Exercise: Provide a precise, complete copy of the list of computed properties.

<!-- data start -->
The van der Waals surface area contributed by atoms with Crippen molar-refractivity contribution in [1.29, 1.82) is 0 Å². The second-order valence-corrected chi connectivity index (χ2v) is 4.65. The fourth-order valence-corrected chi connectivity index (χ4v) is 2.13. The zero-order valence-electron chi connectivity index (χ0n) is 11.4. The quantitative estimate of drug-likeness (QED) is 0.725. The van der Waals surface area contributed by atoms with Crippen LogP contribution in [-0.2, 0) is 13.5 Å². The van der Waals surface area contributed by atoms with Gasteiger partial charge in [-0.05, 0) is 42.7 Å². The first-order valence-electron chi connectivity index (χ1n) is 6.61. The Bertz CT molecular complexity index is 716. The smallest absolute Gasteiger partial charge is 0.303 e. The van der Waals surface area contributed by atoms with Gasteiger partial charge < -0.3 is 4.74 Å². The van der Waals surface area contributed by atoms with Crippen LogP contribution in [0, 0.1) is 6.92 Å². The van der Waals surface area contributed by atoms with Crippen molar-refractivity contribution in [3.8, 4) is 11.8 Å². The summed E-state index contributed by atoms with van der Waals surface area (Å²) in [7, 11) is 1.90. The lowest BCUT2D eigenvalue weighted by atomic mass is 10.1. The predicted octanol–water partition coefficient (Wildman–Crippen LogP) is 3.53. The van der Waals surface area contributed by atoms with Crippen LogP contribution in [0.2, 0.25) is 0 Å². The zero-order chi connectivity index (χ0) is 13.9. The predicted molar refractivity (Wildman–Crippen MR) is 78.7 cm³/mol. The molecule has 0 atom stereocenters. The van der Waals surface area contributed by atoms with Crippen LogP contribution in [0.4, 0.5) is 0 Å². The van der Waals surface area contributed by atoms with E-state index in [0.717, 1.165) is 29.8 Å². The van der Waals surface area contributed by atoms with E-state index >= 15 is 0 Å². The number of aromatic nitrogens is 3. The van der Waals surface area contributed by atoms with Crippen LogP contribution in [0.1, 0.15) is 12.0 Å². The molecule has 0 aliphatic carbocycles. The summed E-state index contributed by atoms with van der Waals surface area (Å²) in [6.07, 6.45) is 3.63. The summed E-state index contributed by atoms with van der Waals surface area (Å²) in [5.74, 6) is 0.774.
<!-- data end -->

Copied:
The van der Waals surface area contributed by atoms with Crippen molar-refractivity contribution in [1.29, 1.82) is 0 Å². The second-order valence-corrected chi connectivity index (χ2v) is 4.65. The fourth-order valence-corrected chi connectivity index (χ4v) is 2.13. The zero-order valence-electron chi connectivity index (χ0n) is 11.4. The quantitative estimate of drug-likeness (QED) is 0.725. The van der Waals surface area contributed by atoms with Crippen LogP contribution in [-0.2, 0) is 13.5 Å². The van der Waals surface area contributed by atoms with Gasteiger partial charge in [-0.05, 0) is 42.7 Å². The first-order valence-electron chi connectivity index (χ1n) is 6.61. The Bertz CT molecular complexity index is 716. The smallest absolute Gasteiger partial charge is 0.303 e. The van der Waals surface area contributed by atoms with Gasteiger partial charge < -0.3 is 4.74 Å². The van der Waals surface area contributed by atoms with Crippen LogP contribution in [0, 0.1) is 6.92 Å². The van der Waals surface area contributed by atoms with Crippen molar-refractivity contribution in [3.8, 4) is 11.8 Å². The summed E-state index contributed by atoms with van der Waals surface area (Å²) in [7, 11) is 1.90. The lowest BCUT2D eigenvalue weighted by atomic mass is 10.1. The predicted octanol–water partition coefficient (Wildman–Crippen LogP) is 3.53. The van der Waals surface area contributed by atoms with Crippen LogP contribution in [0.2, 0.25) is 0 Å². The zero-order chi connectivity index (χ0) is 13.9. The predicted molar refractivity (Wildman–Crippen MR) is 78.7 cm³/mol. The molecule has 0 atom stereocenters. The van der Waals surface area contributed by atoms with Crippen LogP contribution in [0.4, 0.5) is 0 Å². The van der Waals surface area contributed by atoms with E-state index in [0.717, 1.165) is 29.8 Å². The van der Waals surface area contributed by atoms with E-state index >= 15 is 0 Å². The number of aromatic nitrogens is 3. The van der Waals surface area contributed by atoms with Crippen LogP contribution in [0.1, 0.15) is 12.0 Å². The molecule has 0 aliphatic carbocycles. The summed E-state index contributed by atoms with van der Waals surface area (Å²) in [6.07, 6.45) is 3.63. The summed E-state index contributed by atoms with van der Waals surface area (Å²) in [5.74, 6) is 0.774.